Pdf Format

Written by Kevin Tavolaro
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PDF (Portable Document Format) was created by Adobe in the hopes of facilitating a "paperless office" environment, where all significant data was stored and accessed digitally. Even though paper documents are still as popular as ever, the PDF format has managed to revamp many aspects of how documents are created, converted, archived, and distributed electronically.

PDF was originally developed as part of an in-house project at Adobe. Adobe was interested in creating a program that would allow internal documents to be distributed throughout the organization and viewed on any operating system. The goal was to invent a method for authoring full text and graphics documents, in which all of the content could be fused into one entity, allowing them to be accessed and viewed, but not altered, by any operating system.

Converting to PDF Format

As an open-standard, PDF is subject to a wide variety of associated applications. This means that anyone can create, distribute, or even sell PDF-related software without having to pay royalties to format's originator, Adobe Systems. Since so many parties are now creating their own PDF applications, even the most simple converters are now being equipped with enhanced capabilities. In addition, the abundance of PDF conversion software available has prompted some software authors to write specialized conversion utilities.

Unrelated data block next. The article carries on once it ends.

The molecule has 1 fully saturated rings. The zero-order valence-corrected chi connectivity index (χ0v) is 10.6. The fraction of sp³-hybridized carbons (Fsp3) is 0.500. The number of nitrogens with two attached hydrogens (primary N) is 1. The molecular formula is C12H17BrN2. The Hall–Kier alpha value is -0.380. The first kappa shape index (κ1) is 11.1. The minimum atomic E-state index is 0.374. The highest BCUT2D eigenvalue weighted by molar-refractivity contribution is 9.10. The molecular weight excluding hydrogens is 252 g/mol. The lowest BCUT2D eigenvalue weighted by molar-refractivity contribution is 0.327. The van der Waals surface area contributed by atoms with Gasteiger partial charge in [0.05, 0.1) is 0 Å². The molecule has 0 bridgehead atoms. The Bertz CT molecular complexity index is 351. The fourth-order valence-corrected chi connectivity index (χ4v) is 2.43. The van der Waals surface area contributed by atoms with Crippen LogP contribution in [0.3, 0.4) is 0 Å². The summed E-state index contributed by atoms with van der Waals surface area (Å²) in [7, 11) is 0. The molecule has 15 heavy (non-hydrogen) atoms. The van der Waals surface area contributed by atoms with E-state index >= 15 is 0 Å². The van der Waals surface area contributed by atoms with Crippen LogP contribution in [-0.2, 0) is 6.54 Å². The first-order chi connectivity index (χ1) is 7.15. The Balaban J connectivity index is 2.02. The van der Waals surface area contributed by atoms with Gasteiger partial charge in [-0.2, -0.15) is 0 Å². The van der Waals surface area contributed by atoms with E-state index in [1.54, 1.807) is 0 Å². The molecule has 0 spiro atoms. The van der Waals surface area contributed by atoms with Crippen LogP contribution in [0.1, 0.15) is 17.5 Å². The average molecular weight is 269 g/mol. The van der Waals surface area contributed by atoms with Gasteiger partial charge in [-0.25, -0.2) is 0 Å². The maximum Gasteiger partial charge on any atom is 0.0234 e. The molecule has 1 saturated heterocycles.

These new applications focus on potential conversion applications that may have been previously overlooked. Although the Portable Document Format is resolution-independent, newer conversion utilities remedy issues that can arise when dealing with limited resolution monitors. These programs, created with pocket PC and PDA monitors in mind, are used to format scanned image files before joining them together as a document. While the print-to-PDF method of conversion created a document by joining the unedited scanned JPG files together as individual pages, emerging programs take a different approach. JPG to PDF conversion utilities intended for smaller devices contain an additional file-editing program, allowing the scanned JPG images to be cropped, or even divided into several pages before being compiled as a PDF document. This enables a PDA, or similar device, to present each page in several segments, increasing legibility.


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